The truly funny moment (to me) was when Jeannette Wuhrman, the female half of the couple that helps out with revivals, got up to say announcements. She gave instructions on leaving one’s email near the back so they could be updated by the church on what’s going on “as soon as we know what that is.” That doesn’t sound funny but it actually was, because of course the church doesn’t have a clue what the end result of these meetings will be and they seem to be making it up as they go. Which lends an endearing quality, actually, as nothing is worse than something that’s obviously produced.
Most of the meetings are centered around Shamp calling out healings that he believes are happening among people there, or among those listening online or even among folks who know nothing of these meetings but have some connection with those attending or listening in. The church has posted one set of X-rays by someone claiming healing from cancer. There was one woman who got up at a service to say she was healed and then I saw her a few days later back in her wheelchair. Hmmm. There’s been echoes of 1990s Toronto revival stuff at these meetings; people claiming that God has given them gold fillings in their teeth (SRC has actually posted a photo of one such person’s mouth) plus reports of feathers drifting through the air. I’ve not seen any of the latter.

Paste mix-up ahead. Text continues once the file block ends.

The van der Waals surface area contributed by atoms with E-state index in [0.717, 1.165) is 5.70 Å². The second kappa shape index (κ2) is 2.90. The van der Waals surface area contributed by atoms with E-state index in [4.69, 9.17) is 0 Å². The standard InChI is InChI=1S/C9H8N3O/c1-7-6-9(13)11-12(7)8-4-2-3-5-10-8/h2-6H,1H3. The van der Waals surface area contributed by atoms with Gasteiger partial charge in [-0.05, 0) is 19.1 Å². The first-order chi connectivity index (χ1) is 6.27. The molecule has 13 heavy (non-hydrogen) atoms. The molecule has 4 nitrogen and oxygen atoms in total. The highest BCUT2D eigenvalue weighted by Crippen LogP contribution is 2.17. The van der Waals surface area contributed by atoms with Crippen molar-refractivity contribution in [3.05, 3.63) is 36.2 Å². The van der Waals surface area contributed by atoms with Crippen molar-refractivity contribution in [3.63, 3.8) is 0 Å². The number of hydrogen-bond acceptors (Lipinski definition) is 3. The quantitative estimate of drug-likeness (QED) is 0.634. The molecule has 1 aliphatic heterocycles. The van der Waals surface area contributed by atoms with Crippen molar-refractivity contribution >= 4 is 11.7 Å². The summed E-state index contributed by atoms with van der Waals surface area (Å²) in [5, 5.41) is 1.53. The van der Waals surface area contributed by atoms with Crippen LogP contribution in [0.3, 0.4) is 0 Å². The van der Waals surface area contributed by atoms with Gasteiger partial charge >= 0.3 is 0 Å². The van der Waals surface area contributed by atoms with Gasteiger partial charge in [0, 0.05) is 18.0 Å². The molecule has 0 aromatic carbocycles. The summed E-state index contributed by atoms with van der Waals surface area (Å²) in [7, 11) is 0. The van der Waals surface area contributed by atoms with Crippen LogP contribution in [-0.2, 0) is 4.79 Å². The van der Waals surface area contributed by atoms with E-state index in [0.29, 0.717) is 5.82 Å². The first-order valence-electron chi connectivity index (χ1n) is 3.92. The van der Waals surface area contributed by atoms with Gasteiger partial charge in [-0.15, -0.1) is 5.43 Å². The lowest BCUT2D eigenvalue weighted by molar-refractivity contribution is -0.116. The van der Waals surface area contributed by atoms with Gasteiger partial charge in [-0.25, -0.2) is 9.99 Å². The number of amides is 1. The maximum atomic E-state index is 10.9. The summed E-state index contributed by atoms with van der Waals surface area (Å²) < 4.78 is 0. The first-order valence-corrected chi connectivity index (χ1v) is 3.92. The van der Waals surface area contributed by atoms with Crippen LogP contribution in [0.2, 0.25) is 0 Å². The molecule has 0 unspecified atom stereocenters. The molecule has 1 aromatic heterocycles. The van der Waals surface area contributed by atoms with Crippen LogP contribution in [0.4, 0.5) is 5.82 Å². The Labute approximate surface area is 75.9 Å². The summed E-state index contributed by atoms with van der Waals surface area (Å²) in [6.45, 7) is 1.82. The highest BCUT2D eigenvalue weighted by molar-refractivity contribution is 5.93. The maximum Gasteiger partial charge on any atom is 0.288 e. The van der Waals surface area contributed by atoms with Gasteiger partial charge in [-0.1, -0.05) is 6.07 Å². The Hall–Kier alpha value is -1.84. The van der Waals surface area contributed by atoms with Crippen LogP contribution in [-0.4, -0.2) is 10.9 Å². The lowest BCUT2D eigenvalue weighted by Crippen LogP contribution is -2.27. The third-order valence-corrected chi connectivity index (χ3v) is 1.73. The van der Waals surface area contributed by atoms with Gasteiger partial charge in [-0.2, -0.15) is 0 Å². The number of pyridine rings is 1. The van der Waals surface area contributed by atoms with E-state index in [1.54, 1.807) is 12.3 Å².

The children line up for prayer during a March 9 service at SRC.

The children line up for prayer during a March 9 service at SRC.